Cynical Theories is essentially a literature review of and historical summary of the ideas that have been incorporated into what is now known as Social Justice. The authors are avowedly very left-leaning, for instance, being supportive of LGBTQ+, so their critique of Social Justice cannot be simply dismissed as right-wing opposition. No, the authors are opposed to the Social Justice value system on the basis of its complete lack of scholastic merit and even more serious, it’s opposition to Enlightenment liberal values of the past 500 years. They are also very academic, having read voluminously on the subject—having upwards of 50 citations in the endnotes for many chapters—and having thoroughly understood the key sources and traced the thread of the ideas from 1960 to 2020 when the book was published.

Some definitions are required. The authors use “liberal” and “liberalism” to mean the Enlightenment values of equality of opportunity, that reality is knowable via public debate, that science being a public debate of falsifiable theories is particularly useful in creating knowledge. This does not correspond to the American political left or right; in fact, traditionally both the left and the right were liberal in outlook. “Knowledge” appears to be that which is known about the world. When used in the context of liberalism “knowledge” also implies models of reality that most correctly predict what we experience in reality. “Theory” is the set of postmodern propositions that are accepted as given, and is distinguished from “theory” which is a falsifiable model of reality. “Social Justice” is the postmodern Theory and values in its third and current form, distinguished from “social justice” which is a societal state of liberal equality of opportunity, lack of oppression, racism, and bigotry, etc.

Postmodernism started in the 1960s with disillusionment with Modernity (that is, rationalism and science) to solve human problems in the aftermath of the two World Wars. The complete failure of Marxism / Communism also factored in to the disillusionment. In reaction, people such as Michel Foucault and Jacques Derrida advocated radical skepticism that truth could be known or even that it existed. Instead they believed that what is “known” by society is determined by power structures, which use language to create “discourses” that maintain what is known. As a result, they advocated four themes. The first is to intentionally blur boundaries to demonstrate that there is no absolute truth and to disrupt the systems of power. The second is that language determines what is perceived as true, Derrida going so far as to claim that the intention of the author or speaker of the words does not matter, but only how the recipient receives it (“death of the author”). The third is cultural relativism: truth is a construct created by a culture and no culture is better than another. The fourth is that only local groups have any importance in producing truth; both individuals and humanity as a whole cannot produce truth. The result was either playfully deconstructionist or nihilistic, depending, but not actionable.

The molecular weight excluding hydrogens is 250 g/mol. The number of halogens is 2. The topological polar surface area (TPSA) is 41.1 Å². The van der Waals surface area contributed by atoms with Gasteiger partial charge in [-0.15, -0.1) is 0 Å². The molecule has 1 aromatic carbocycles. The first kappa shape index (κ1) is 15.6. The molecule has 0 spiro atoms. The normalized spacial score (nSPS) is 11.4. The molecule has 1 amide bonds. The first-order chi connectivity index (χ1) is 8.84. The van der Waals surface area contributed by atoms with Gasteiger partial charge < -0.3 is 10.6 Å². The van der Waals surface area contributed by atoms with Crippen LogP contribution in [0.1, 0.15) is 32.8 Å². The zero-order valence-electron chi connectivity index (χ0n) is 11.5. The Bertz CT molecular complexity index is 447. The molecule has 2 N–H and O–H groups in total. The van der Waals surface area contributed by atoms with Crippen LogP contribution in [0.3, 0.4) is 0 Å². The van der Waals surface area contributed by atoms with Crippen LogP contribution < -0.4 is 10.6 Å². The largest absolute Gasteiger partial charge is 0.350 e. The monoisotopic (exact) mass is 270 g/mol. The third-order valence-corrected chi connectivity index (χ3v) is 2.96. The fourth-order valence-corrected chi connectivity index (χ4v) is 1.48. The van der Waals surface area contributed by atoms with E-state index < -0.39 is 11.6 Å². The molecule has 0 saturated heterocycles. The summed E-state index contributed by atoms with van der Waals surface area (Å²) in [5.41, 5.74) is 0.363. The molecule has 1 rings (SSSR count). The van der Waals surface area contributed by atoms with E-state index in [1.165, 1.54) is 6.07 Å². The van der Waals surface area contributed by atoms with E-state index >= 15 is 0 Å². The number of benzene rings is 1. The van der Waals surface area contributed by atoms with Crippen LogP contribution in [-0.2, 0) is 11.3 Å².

Around the late 1980s postmodernism became less radically skeptical, but as a result, more actionable. This was also about that time that the major gains in civil rights had been accomplished. Equal treatment for races, gender had been more or less achieved, and homosexuality had been decriminalized. The easy gains were finished, so one had to look harder to see problems that needed rectifying. Also, radical skepticism is not stable, and it eventually settled on something like Descartes’ solution: “I am oppressed, therefore I am, and therefore also is oppressors and oppression.” Theory by some (not oppressed) white guys also does not good unless applied. So Theory became focused on political change, and feminism, gender studies, disability studies, and other postmodern streams moved together toward a Theory that provided political action. Of particular use was intersectionality, the idea that one’s experience as, say, a black woman is different than either one’s experience as a woman or one’s experience as a black person; a black woman might have a very different experience from either a white woman or a black man.

By about 2010, Theory had converged onto some accepted truths, and the postmodern streams became more confident and strident in their activism (having overcome the self-doubt of radical skepticism) and largely merged into Social Justice. The focus since then has been on language, since that is what creates “truth”, so any language deviating orthodox Theory must be extinguished. The moral aspect of Theory has also been emphasized, and with it, an imperative for merging teaching with scholarship, to the point where discussion and dissent in the classroom is not tolerated—the purpose is not to determine truth, but to learn how to see the operation of the power through language and how to disrupt it. Likewise, it became acceptable to require the student to accept the teacher’s position.